As soon as you enter DeFalco’s Italian Eatery, Grocery & Deli, you feel as if you stepped from Scottsdale into a New York City deli. Shelves packed with imported sauces, dried pastas, quality olive oil, and more stretch along the L-shaped space. Tables are crammed into any open space and spill out to the patio along Scottsdale Road. And, of course, there’s a glass case deli counter filled with dried sausages, freshly sliced meats, pasta salads, and rich desserts.
It’s about as authentic as it can get—just ask Guy Fieri who said it rivaled most New York City delis he’s visited when he filmed an episode of “Diners, Drive-Ins and Dives” here. His favorite dishes? The Italian sausage sandwich with peppers and onions and the Centurion calzone made with two layers of mozzarella and sliced sopressatta.
Ironically, DeFalco’s traces its roots to Toronto and not New York. John DeFalco immigrated from Abuzzi, Italy, in 1903 and opened the first DeFalco’s Grocery in Toronto. After a few years, he moved to DeFalco moved to Michigan where he met and married Dora DeAngelis, who had immigrated to the United States from Rome. Together, they opened a neighborhood tavern, the Venezia Inn.
At the Venezia Inn, Dora served homemade pastas topped with the sauce her grandmother taught her to make while John began making sausages the way his father did back in Italy. These are the same recipes they use today at DeFalco’s today.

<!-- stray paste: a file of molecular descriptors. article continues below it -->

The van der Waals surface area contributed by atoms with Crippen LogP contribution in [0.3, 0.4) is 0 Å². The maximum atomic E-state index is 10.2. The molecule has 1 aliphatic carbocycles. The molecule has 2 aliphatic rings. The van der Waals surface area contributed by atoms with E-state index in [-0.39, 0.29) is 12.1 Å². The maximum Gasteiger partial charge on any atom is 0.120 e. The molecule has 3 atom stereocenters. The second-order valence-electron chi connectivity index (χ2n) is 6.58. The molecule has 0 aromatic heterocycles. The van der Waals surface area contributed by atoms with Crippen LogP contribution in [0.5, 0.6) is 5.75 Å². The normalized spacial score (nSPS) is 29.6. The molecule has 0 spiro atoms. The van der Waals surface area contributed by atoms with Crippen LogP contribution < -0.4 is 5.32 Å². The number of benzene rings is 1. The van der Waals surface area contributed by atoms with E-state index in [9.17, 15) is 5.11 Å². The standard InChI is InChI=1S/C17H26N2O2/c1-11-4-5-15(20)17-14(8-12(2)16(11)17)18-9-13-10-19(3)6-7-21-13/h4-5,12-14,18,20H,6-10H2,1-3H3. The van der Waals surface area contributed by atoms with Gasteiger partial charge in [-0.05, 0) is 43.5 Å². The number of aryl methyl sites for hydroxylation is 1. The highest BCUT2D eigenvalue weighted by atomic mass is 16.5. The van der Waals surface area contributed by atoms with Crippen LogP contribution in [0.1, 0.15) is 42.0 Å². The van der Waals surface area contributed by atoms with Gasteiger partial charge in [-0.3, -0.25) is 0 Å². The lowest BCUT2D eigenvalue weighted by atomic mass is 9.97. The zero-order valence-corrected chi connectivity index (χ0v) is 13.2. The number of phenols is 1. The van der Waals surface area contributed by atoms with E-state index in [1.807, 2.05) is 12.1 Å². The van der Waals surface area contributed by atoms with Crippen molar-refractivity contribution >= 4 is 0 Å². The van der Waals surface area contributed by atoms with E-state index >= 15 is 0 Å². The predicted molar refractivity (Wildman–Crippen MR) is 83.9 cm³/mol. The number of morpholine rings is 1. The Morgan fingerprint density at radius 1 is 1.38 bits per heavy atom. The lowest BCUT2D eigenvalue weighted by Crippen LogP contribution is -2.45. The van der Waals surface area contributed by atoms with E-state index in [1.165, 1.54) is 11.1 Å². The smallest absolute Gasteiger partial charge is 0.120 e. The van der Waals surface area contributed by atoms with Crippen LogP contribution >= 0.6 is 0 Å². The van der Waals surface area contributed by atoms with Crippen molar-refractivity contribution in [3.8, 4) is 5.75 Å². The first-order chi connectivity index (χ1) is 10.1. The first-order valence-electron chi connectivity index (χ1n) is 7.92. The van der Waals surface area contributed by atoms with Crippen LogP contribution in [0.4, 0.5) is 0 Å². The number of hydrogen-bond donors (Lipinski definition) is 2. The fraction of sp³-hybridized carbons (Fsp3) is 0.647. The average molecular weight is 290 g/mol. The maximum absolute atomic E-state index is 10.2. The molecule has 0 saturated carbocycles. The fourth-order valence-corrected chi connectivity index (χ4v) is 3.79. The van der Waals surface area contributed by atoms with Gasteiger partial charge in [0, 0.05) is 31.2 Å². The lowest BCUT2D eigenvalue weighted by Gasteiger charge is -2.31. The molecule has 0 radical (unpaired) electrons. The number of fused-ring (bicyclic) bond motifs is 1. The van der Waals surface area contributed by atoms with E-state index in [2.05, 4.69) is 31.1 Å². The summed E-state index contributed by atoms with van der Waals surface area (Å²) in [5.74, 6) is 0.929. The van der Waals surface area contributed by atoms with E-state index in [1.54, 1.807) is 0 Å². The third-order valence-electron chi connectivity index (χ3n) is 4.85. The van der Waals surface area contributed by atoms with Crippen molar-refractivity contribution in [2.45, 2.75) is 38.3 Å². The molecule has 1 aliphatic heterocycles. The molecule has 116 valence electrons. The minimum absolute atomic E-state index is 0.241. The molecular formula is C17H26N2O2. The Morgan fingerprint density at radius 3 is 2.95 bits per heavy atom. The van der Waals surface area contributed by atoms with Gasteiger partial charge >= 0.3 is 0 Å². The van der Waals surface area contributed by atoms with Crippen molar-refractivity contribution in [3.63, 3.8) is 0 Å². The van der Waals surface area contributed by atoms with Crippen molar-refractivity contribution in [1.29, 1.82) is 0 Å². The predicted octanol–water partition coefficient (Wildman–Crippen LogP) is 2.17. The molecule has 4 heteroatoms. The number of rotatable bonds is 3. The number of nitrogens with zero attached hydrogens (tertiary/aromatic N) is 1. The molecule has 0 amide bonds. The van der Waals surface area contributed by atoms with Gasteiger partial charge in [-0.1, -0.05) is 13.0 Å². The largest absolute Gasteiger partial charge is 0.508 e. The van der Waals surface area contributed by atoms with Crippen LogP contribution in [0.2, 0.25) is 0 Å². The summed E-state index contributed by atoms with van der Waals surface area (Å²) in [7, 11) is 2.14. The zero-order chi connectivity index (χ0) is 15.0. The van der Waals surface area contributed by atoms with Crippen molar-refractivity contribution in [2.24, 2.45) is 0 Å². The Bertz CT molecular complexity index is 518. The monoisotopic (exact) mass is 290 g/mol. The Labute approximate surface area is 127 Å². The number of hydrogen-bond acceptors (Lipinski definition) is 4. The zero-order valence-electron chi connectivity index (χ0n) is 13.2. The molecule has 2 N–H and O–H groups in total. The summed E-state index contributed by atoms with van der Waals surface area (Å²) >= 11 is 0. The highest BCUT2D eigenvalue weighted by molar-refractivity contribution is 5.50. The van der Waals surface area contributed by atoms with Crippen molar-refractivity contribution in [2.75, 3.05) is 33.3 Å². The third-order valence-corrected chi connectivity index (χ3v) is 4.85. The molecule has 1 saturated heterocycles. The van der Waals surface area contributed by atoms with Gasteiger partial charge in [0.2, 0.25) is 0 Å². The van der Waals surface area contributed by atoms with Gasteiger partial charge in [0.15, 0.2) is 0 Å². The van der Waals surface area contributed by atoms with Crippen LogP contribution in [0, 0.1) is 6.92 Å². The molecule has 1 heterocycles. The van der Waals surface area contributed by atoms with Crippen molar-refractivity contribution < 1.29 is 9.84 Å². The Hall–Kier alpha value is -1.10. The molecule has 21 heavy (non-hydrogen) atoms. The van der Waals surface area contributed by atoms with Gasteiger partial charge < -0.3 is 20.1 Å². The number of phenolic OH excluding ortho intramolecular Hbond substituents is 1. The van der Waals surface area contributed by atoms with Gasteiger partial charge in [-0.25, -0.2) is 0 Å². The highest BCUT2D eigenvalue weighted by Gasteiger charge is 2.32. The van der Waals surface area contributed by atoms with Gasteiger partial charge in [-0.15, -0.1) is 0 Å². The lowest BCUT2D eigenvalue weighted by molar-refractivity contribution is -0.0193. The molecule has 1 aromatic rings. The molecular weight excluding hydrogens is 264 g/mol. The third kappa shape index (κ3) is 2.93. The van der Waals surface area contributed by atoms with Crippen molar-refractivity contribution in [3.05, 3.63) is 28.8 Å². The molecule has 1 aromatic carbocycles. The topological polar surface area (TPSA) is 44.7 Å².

When John and Dora decided to retire, they moved to Phoenix. Their son, Jerry, and his wife, Judith, followed them and decided to open the current DeFalco’s in 1972. Today, their son, Anthony, carries on the tradition of using the fresh, high quality ingredients and treating everyone like they’re part of the DeFalco family.
In addition to hot and cold sandwiches, the menu includes calzones, pizza, and Italian dishes like chicken parmigiana and cheese and meat ravioli. Arrive hungry: the portions are huge. Two people can easily split a full order of pasta, a calzone, or even a sandwich.
Beverages run the gamut from the typical soft drink to Lavazza coffee, Italian sodas, bottled beer, and wine by the glass. Or, as you stand in line, grab a bottle of wine from the shelf to your left and ask for glasses when you pay for your meal.
Finish your meal with a flaky cannoli filled with ricotta, diced cherries, and chocolate chunks. Or, split a slice of mascarpone Limoncello cake.
DeFalco’s is open Monday through Saturday, 10 a.m. to 9 p.m., and Sunday, 11 a.m. to 9 p.m. It’s located on Scottsdale Road, just south of Thomas Road, across from the Smart & Final.